New York: New York Governor Andrew Cuomo said on Sunday there was still no indication that an explosion that injured 29 people in Manhattan on Saturday was linked to international terrorism, while investigators scoured the scene of the blast.
FBI investigators were to examine remnants of the bomb plus an unexploded device found four blocks away and another device that exploded about 80 miles (130 km) away in New Jersey on Saturday to see if they were connected, Cuomo said.
No international group had claimed responsibility "but it is very, very early in the investigation," the state governor told reporters, reiterating what New York City Mayor Bill de Blasio had said hours after the blast.
"A bomb exploding in New York is obviously an act of terrorism, but it`s not linked to international terrorism. In other words, we find no ISIS connection, et cetera," Cuomo said, referring to the Islamic State.
With world leaders due to arrive in the city ahead of the U.N. General assembly, some 1,000 additional state police and National Guard officers were being sent to the city to patrol transportation hubs as a precaution, Cuomo said.
Heads of state and government begin six days of speeches in New York on Tuesday, with some dignitaries arriving early for preliminary events.
A sweep of the neighborhood following the blast had turned up another device four blocks away consisting of a pressure cooker with wires attached to it and connected to a cell phone.
Pressure cooker bombs were used in the 2013 Boston Marathon bombing that killed three people and wounded more than 260.
The New Jersey explosion came from a pipe bomb, officials said. A U.S. official familiar with information circulating inside the government said the motive remained unknown and insufficient evidence had been gathered to link the two New York bombs. There was no evidence to connect them to the New Jersey blast, said the source, who spoke on condition of anonymity.
"From what we know now, and it`s limited, almost anybody could have fabricated these bombs and used cellphones as timed detonators," said another U.S. official familiar with the inquiry. "There are instructions all over the internet, and the crudity, positioning, and relative ineffectiveness of these does not suggest that a more sophisticated group played any role in this."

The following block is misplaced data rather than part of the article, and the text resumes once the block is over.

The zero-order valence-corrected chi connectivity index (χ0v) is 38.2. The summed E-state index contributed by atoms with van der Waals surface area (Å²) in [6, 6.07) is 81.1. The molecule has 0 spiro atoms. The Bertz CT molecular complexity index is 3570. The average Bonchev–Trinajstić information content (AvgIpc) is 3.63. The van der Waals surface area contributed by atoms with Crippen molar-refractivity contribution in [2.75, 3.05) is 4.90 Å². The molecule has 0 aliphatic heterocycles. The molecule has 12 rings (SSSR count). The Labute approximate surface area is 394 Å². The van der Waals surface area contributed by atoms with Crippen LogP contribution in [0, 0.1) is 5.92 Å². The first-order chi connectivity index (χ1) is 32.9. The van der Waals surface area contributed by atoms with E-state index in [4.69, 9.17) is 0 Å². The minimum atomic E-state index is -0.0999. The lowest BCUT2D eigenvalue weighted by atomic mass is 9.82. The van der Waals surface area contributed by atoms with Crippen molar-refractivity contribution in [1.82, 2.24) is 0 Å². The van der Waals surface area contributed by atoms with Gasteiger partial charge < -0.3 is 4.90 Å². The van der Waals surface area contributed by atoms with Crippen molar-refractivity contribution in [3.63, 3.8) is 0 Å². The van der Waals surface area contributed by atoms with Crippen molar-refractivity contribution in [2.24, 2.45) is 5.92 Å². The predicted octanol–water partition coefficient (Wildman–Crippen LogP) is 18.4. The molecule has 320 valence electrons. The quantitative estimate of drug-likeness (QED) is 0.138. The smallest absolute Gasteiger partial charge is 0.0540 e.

The U.S. Federal Bureau of Investigation (FBI) was taking evidence from all three devices to its special crime laboratory in Quantico, Virginia, said Cuomo, adding that he had been briefed by "all the relevant agencies."
"We will find who planted these explosives and they will be punished. ... We will not allow these type of people and these type of threats to disrupt our life in New York," Cuomo said.
Most of the injured were treated for minor injuries including shrapnel wounds and released, though police listed one injury as serious.
"When you see the damage, I think we were fortunate that there were no fatalities," Cuomo said.
New York police, the FBI and the U.S. Bureau of Alcohol, Tobacco, Firearms and Explosives converged on the site for their first daylight view of the explosion, closing several blocks of West 23rd Street to traffic.
Investigators cordoned off the area with yellow crime scene tape and placed dozens of numbered evidence markers on the ground. Neighborhood residents who could show identification were allowed back into their homes.
The blast, described by one neighbor as "deafening," reverberated through the Chelsea district of Manhattan around 8:30 p.m. (0030 GMT Sunday) on 23rd Street, a block of mostly commercial spaces at street level with residential floors above. The Flatiron Building, a New York landmark, is about 500 yards (meters) away.
It happened outside the Associated Blind Housing facility at 135 W. 23rd Street which provides housing, training and other services for the blind. The same block is home to a Roman Catholic Church with a neoclassical facade, a Basque restaurant, a showroom for exercise cycles and a small hotel, among other businesses.
The explosion quickly became an issue in the presidential race. Republican candidate Donald Trump told an audience, "We better get very tough, folks." Democratic rival Hillary Clinton said in a statement she had been briefed but would wait until she had more information before commenting further.